The complexities of facts and slow to move information in mangoes
Over the years I have had my own ideas about mango quality. I thought I understood the major problems affecting the “king of fruits”, specifically the varietals with which I worked and the countries they were from. Since I traveled to the depths of the orchards in multiple continents to examine the fruit and its “afflictions du jour”, I thought I had the facts straight on mango quality, but I have come to discover that I haven’t got the facts straight at all. I have barely scratched the surface of information when it comes to mangoes. Like most everyone in the industry, I have been fed a lot of skewed news and misinformation about the quality of mangoes; I am now only just beginning to grasp the real truth: mango systems are incredibly complex and real information doesn’t always flow properly. So, as we enter the age of transparency, I start by doing my part – asking more questions.
Heavy, Unexpected Winds Challenge Crop Outlook From Oaxaca Region
Two days ago heavy winds swept through Oaxaca in the southern regions of Mexico centered heavily in mango production zones. Many of the early mangoes expected to be harvested for January and February have literally been ripped off the trees for several producers in the area or severely damaged by the hefty winds. We don’t yet know the full details, but in the very least we know the situation is very troublesome to overall regional production outlooks previously forecasted. We are currently accessing Crespo Organic production in the area to determine which of our orchards have been effected and if so, to what extent and what it may mean for our early production yields.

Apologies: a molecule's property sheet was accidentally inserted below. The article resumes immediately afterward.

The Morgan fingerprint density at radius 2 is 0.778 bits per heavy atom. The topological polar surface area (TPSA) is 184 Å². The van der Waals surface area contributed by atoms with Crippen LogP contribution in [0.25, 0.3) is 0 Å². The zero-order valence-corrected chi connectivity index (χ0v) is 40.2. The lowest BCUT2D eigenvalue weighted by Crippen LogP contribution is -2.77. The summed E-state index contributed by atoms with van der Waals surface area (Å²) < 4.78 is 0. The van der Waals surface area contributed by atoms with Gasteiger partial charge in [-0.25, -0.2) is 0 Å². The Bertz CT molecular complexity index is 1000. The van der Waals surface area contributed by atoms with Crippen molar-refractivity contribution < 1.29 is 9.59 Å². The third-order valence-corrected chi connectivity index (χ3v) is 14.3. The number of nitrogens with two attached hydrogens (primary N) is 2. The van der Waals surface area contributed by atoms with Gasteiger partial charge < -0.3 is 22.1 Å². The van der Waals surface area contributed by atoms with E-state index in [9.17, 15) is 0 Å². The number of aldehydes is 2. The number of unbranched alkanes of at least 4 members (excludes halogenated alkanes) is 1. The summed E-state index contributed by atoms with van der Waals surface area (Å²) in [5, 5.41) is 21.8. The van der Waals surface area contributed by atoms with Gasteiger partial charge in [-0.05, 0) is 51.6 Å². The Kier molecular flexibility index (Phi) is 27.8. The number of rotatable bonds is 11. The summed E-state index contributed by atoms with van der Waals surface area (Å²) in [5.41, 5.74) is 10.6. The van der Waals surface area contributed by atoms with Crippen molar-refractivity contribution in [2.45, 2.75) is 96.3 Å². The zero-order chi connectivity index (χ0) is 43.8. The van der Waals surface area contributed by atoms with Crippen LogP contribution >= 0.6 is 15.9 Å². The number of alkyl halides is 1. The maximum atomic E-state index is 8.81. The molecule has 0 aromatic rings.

Behind every great season, lies a great deal of unseen work, especially in the off-season where mainly the “unpredictables” determine the outcome of the crop. In today’s world where climate change exists (it’s not a hoax) and capricious weather becomes the norm, an empirical approach to understanding agriculture is often all a producer has to make the best decisions in the off season, which essentially defines the production season. Fruit of the modern world is fickle
The Good, the Bad, and the Ugly Imperfect Truth about Mangoes and Rain
Mangoes are an imperfect fruit.
Unlike the rest of the world, which is very used to seeing mangoes in all quality forms (the modern trend calls it “imperfect fruit”), Americans’ fruit cosmetic standards are very high and unrealistic. Not only does this insatiable appetite for perfection cause a significant amount of food waste at both the farm and retail levels, but it is absolutely unattainable and unprofitable for producers and seriously unsustainable for all. Instead of playing a key role in addressing and combatting the issue, the produce industry as a whole tends to perpetuate and exacerbate this problem. Personally, I believe that onthe more aware consumers are the better off the entire supply chain and food system is, from “seed to mouth” or in our case, “pit to mouth.” Giving consumers and industry folks real information is pivotal in product education.
Under The Mango Tree is a sweet spot, where I, a long time mango industry crackerjack, share everything I know. A place to find mango centric, agricultural, food and culture knowledge and a few juicy industry secrets and lies.